GORSKI: I would just note that there has been marginal increases in transparency around the court of intelligence surveillance court but there’s still significant obstacles to actually understanding what’s going on there. I would say in terms of congress people on our side, Senator Ron Biden has been absolutely invaluable to this fight and continues to push assiduously for greater transparency in FISA court and also for surveillance reform. While he was in the senate Mark Udall as well. Also while he was in the senate long ago, Russ Feingold and it appears that Russ Feingold may be joining the legislature again. I’m not sure what his poll numbers look like but he’s also been an advocate. There’s definitely, contingent legislatures. I don’t work directly on the policy side. As a litigator I don’t lobby but there are definitely legislatures who have been supportive of civil liberties and privacy communities.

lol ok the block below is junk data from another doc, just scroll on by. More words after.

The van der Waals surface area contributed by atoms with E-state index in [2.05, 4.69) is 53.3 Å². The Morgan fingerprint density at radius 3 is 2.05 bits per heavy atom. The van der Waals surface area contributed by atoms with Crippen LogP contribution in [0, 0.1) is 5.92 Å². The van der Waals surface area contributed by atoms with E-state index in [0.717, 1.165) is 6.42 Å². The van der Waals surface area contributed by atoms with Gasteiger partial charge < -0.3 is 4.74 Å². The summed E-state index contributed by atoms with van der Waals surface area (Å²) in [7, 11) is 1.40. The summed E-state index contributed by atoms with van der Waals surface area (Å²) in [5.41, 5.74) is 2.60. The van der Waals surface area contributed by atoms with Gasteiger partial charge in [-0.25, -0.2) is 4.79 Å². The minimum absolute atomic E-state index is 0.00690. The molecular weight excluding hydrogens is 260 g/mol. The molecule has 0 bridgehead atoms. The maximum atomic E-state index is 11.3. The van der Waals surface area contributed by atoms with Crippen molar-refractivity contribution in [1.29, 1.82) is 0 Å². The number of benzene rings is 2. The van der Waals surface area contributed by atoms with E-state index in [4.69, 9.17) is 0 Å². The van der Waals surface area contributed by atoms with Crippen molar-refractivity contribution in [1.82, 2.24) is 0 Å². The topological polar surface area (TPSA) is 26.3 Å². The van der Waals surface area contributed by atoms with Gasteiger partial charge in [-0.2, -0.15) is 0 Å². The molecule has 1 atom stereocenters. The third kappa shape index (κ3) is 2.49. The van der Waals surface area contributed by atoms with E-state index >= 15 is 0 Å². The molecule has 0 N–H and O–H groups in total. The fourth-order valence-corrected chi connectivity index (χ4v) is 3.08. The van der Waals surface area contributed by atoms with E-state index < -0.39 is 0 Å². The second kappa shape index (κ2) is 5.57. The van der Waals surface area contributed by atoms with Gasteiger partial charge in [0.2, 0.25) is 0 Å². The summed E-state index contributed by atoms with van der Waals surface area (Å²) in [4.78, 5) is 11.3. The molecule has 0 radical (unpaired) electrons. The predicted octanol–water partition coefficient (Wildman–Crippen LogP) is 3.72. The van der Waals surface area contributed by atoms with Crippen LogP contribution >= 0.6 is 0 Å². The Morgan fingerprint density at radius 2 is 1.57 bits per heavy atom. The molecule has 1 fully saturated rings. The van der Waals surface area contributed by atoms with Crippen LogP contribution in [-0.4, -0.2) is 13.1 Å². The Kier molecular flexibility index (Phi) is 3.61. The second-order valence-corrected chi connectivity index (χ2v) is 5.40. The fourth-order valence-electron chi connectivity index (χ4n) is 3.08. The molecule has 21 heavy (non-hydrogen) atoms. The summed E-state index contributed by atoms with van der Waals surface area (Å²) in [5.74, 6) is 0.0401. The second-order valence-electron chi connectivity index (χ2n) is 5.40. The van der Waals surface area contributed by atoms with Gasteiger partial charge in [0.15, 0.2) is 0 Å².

BROWN: We’ve been speaking with Ashley Gorksi. She is a staff attorney at the ACLU’s national security project. She works on all these issues related to electronic surveillance, national security, prosecutions, and detentions at Guantanamo. Ashley we appreciate you joining us today. Thank you.
GORSKI: Thank you.
BROWN: And thank you for watching the Real News Network.